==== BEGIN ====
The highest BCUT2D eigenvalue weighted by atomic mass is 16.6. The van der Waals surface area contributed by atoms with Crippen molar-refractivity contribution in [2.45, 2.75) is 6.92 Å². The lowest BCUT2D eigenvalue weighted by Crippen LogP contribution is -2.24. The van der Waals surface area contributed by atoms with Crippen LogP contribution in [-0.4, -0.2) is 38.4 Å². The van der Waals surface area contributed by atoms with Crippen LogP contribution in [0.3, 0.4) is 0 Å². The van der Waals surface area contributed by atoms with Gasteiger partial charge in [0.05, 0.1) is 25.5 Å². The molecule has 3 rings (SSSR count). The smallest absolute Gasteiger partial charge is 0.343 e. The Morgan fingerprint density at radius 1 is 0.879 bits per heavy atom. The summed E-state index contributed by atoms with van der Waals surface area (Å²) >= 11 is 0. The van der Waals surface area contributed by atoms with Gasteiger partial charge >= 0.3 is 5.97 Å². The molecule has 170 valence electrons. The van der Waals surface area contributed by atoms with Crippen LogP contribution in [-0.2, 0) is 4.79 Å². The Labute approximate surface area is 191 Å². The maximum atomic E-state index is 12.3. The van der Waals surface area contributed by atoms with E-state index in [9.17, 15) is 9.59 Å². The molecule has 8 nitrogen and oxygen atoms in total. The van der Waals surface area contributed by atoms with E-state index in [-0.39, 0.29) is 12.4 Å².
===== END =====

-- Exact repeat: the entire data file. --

The highest BCUT2D eigenvalue weighted by atomic mass is 16.6. The van der Waals surface area contributed by atoms with Crippen molar-refractivity contribution in [2.45, 2.75) is 6.92 Å². The lowest BCUT2D eigenvalue weighted by Crippen LogP contribution is -2.24. The van der Waals surface area contributed by atoms with Crippen LogP contribution in [-0.4, -0.2) is 38.4 Å². The van der Waals surface area contributed by atoms with Crippen LogP contribution in [0.3, 0.4) is 0 Å². The van der Waals surface area contributed by atoms with Gasteiger partial charge in [0.05, 0.1) is 25.5 Å². The molecule has 3 rings (SSSR count). The smallest absolute Gasteiger partial charge is 0.343 e. The Morgan fingerprint density at radius 1 is 0.879 bits per heavy atom. The summed E-state index contributed by atoms with van der Waals surface area (Å²) >= 11 is 0. The van der Waals surface area contributed by atoms with Gasteiger partial charge >= 0.3 is 5.97 Å². The molecule has 170 valence electrons. The van der Waals surface area contributed by atoms with Crippen LogP contribution in [-0.2, 0) is 4.79 Å². The Labute approximate surface area is 191 Å². The maximum atomic E-state index is 12.3. The van der Waals surface area contributed by atoms with E-state index in [9.17, 15) is 9.59 Å². The molecule has 8 nitrogen and oxygen atoms in total. The van der Waals surface area contributed by atoms with E-state index in [-0.39, 0.29) is 12.4 Å².